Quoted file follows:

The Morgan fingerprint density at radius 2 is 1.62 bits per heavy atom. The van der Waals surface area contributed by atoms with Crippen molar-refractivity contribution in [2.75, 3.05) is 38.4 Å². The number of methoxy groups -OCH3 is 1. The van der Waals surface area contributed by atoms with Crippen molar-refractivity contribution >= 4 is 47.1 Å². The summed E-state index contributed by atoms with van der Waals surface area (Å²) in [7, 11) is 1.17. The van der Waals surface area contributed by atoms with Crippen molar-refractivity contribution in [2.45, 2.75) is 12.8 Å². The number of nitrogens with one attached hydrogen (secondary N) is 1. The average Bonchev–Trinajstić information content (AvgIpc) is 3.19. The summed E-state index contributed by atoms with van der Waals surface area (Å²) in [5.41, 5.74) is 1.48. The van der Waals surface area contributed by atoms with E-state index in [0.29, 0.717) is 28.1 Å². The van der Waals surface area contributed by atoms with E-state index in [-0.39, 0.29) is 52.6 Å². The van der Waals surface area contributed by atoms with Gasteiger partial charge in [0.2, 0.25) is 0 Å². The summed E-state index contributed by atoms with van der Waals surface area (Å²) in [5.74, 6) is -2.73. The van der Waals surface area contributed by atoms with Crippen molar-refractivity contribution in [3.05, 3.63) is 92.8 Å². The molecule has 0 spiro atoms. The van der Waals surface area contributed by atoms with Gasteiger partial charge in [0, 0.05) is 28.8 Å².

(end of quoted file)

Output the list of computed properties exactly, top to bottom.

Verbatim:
The Morgan fingerprint density at radius 2 is 1.62 bits per heavy atom. The van der Waals surface area contributed by atoms with Crippen molar-refractivity contribution in [2.75, 3.05) is 38.4 Å². The number of methoxy groups -OCH3 is 1. The van der Waals surface area contributed by atoms with Crippen molar-refractivity contribution >= 4 is 47.1 Å². The summed E-state index contributed by atoms with van der Waals surface area (Å²) in [7, 11) is 1.17. The van der Waals surface area contributed by atoms with Crippen molar-refractivity contribution in [2.45, 2.75) is 12.8 Å². The number of nitrogens with one attached hydrogen (secondary N) is 1. The average Bonchev–Trinajstić information content (AvgIpc) is 3.19. The summed E-state index contributed by atoms with van der Waals surface area (Å²) in [5.41, 5.74) is 1.48. The van der Waals surface area contributed by atoms with E-state index in [0.29, 0.717) is 28.1 Å². The van der Waals surface area contributed by atoms with E-state index in [-0.39, 0.29) is 52.6 Å². The van der Waals surface area contributed by atoms with Gasteiger partial charge in [0.2, 0.25) is 0 Å². The summed E-state index contributed by atoms with van der Waals surface area (Å²) in [5.74, 6) is -2.73. The van der Waals surface area contributed by atoms with Crippen molar-refractivity contribution in [3.05, 3.63) is 92.8 Å². The molecule has 0 spiro atoms. The van der Waals surface area contributed by atoms with Gasteiger partial charge in [0, 0.05) is 28.8 Å².